Index finds May home prices up most in 7 years
Home prices rose in May by the most in more than seven years as the recovery in U.S. residential real estate gained momentum, a report Tuesday said.
The S&P/Case-Shiller index of property values climbed 12.2 percent from May 2012, the biggest 12-month gain since March 2006, after advancing 12.1 percent a month earlier, a report showed Tuesday. The median projection of 31 economists surveyed by Bloomberg called for a 12.4 percent advance.
All 20 cities in the index showed an increase in year-over-year prices, led by gains of 24.5 percent in San Francisco and 23.3 percent in Las Vegas. New York showed the smallest gain at 3.3 percent.
Property values in Dallas and Denver reached records in May, the first time any city had surpassed its precession peak, the report said.
Historically low borrowing costs, short supply and improving job market are boosting demand for residential property and driving prices up. The climb in home values is also bolstering household finances, which may spur consumer spending, the largest part of the U.S. economy.
"We continue to look forward to upward momentum" in the housing market, said Anika Khan, a senior economist at Wells Fargo Securities in Charlotte, N.C, a subsidiary of the largest U.S. mortgage lender. "We still have historically low inventory levels."
Bloomberg survey estimates ranged from increases of 10 percent to 13 percent. The S&P/Case-Shiller index is based on a three-month average, which means the May data were influenced by transactions in March and April. April's reading for the year- to-year gain was unrevised.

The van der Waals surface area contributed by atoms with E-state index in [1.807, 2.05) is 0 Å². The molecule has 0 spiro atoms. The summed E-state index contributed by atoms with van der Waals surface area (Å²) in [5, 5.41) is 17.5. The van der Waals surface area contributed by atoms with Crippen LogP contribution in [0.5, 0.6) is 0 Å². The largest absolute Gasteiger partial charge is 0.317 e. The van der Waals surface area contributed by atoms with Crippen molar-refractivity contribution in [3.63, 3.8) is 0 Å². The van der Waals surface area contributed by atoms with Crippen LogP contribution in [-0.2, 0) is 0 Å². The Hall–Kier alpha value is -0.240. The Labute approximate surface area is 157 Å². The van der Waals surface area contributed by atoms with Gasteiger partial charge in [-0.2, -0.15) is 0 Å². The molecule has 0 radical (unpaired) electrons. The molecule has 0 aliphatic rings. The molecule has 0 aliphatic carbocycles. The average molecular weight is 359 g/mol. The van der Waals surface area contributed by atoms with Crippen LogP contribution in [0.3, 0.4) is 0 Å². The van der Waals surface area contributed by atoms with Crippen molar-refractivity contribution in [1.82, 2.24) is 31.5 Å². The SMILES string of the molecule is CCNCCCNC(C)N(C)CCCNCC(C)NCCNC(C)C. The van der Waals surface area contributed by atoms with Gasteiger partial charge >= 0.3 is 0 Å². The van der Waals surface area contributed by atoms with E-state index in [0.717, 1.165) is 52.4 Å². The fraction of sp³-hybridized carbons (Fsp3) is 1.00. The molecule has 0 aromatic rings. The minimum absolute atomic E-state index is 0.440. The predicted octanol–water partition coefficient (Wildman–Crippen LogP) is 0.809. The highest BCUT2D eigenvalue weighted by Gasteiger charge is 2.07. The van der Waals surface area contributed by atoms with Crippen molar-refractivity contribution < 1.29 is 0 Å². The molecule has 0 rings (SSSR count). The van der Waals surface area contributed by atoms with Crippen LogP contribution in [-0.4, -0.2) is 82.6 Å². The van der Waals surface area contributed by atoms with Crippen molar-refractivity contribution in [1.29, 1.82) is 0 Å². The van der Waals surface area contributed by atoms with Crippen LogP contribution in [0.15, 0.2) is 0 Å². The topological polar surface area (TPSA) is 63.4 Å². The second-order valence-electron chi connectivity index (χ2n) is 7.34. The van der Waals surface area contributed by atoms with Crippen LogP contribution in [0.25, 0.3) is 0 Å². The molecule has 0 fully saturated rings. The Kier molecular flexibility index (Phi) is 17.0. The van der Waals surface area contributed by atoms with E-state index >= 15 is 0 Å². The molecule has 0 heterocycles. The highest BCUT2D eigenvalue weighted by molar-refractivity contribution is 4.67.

Home prices adjusted for seasonal variations rose 1 percent in May from the prior month, compared with a 1.7 gain in April. The Bloomberg survey median called for a 1.4 percent advance.
The year-over-year gauge, which includes records going back to 2001, provides a better indication of price trends, the group has said.
"The overall report points to some shifts among various markets: Washington D.C. is no longer the standout leader and the eastern Sunbelt cities, Miami and Tampa, are lagging behind their western counterparts," David Blitzer, chairman of the S&P index committee, said in a statement.
The Case-Shiller index coincides with other reports this month that signal continued strength and price appreciation in the housing market.
Sales of previously owned homes sales fell unexpectedly in June, to a 5.08 million annualized rate, the second strongest since November 2009, according to the National Association of Realtors. The median price climbed 13.5 percent, the seventh consecutive month that property values advanced more than 10 percent year over year.
The median selling price of a new home appreciated 7.4 percent in June to $249,700 from $232,600 a year earlier, figures from the Commerce Department showed last week.
That may be one reason why builders are gaining confidence. The National Association of Home Builders/Wells Fargo sentiment index climbed in July to the highest since January 2006. The gauge has jumped 13 points in the latest two months, the biggest back-to-back advance since January-February 1992.